Proving one's identity is hard business. Part of that hardness comes from philosophical questions
The most common method to deal with any of this is to rely on a Proof of Knowledge instead of a Proof of Identity, as this is not only easier to quantify, but also does not require special sensors and can be exchanged at will — after all if you accidentally left your fingerprints anywhere your biometric identity could be compromised for life1…
The most basic variant of such a Proof of Knowledge is to simply have a shared secret, that you tell your communication partner to establish that you know it. While this is delightfully simple, it suffers from several problems:
Pretty much all of these problems are due to one simple, basic truth: If you tell a secret to anybody, it is not a secret anymore!
Most of those problems would simply go away if it were somehow possible to prove knowledge of a secret without giving away anything else. Surprisingly, such methods do exist, and are called Zero Knowledge Proof of Knowledge, or short Zero Knowledge Proof or ZKP, because they perform a proof of knowledge, but give away zero knowledge beyond that.
In spite of the very lofty terminology, ZKPs are really easy to understand. For example, Peter and Victor live next door to one another. One day Peter informs Victor that he knows of a secret door that connects both houses. Of course, Victor is skeptical and wants to see that door – but Peter wants to keep the secret.
To solve the dilemma, they meet up in front of the houses, where Victor has set up video surveillance of the gardens to prevent Peter from running around the back, and perform the following simple test:
After performing the protocol, Victor, understandably, is still not convinced, as Peter may have simply gotten lucky. To convince Victor, Peter simply proposes to repeat the test a few times — after all, how often can one get lucky in a row?2
After performing the test for a few times, Victor starts to become convinced that Peter must be telling the truth. Thus, Peter proved his knowledge of a secret passage without giving away anything3 about the secret door beyond the fact that it must exist!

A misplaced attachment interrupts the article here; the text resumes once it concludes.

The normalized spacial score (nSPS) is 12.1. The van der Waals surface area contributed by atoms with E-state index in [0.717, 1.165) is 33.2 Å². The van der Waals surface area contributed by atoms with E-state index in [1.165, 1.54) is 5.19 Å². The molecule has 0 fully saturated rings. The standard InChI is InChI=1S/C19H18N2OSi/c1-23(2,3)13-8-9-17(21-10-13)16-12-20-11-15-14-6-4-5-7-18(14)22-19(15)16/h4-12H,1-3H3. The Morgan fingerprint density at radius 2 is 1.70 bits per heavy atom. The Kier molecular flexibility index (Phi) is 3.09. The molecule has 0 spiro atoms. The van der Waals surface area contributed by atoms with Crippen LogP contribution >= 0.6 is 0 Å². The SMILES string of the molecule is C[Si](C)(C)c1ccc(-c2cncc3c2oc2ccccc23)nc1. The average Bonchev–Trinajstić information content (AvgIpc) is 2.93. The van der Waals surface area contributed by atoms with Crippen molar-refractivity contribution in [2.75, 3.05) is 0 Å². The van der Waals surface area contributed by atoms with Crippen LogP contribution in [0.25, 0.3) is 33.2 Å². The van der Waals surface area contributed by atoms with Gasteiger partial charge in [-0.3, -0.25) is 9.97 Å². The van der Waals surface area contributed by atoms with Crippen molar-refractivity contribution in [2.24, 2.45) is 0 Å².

But wait, what if Peter really did just get lucky? After all, people do win the lottery
In the previous example, Peter and Victor performed three steps in turn. Many more realistic ZKP schemes have a similar structure. These Σ-Protocols perform one round of the ZKP in the following way:
Usually, the commitment and the response are mathematically connected in such a way that the prover either has to correctly divine the challenge or be in possession of the secret whose knowledge is to be proven. This way, a probability (in the example ) can be given that gives the chances of successfully cheating during one round. The protocol is then repeated (possibly in an interleaved fashion) times to give the total cheating probability which can be tuned to perfection by choosing .
While it seems intuitively clear that Victor cannot garner any knowledge from the protocol, we are still lacking a mathematical definition of what "zero knowledge" really means and how the property can be proven. The basic idea how to do so is very simple: If anyone can perform the protocol without knowing the secret, then they can gain nothing by observing someone else doing the protocol!
To implement this concept, we need the idea of a simulator, which is an algorithm that can be used to (efficiently) create a communication trace that cannot (efficiently5) be distinguished from a "real" communication trace. Giving such a simulator is possible since it plays both sides of the communication, and can thus predetermine what challenge will be given.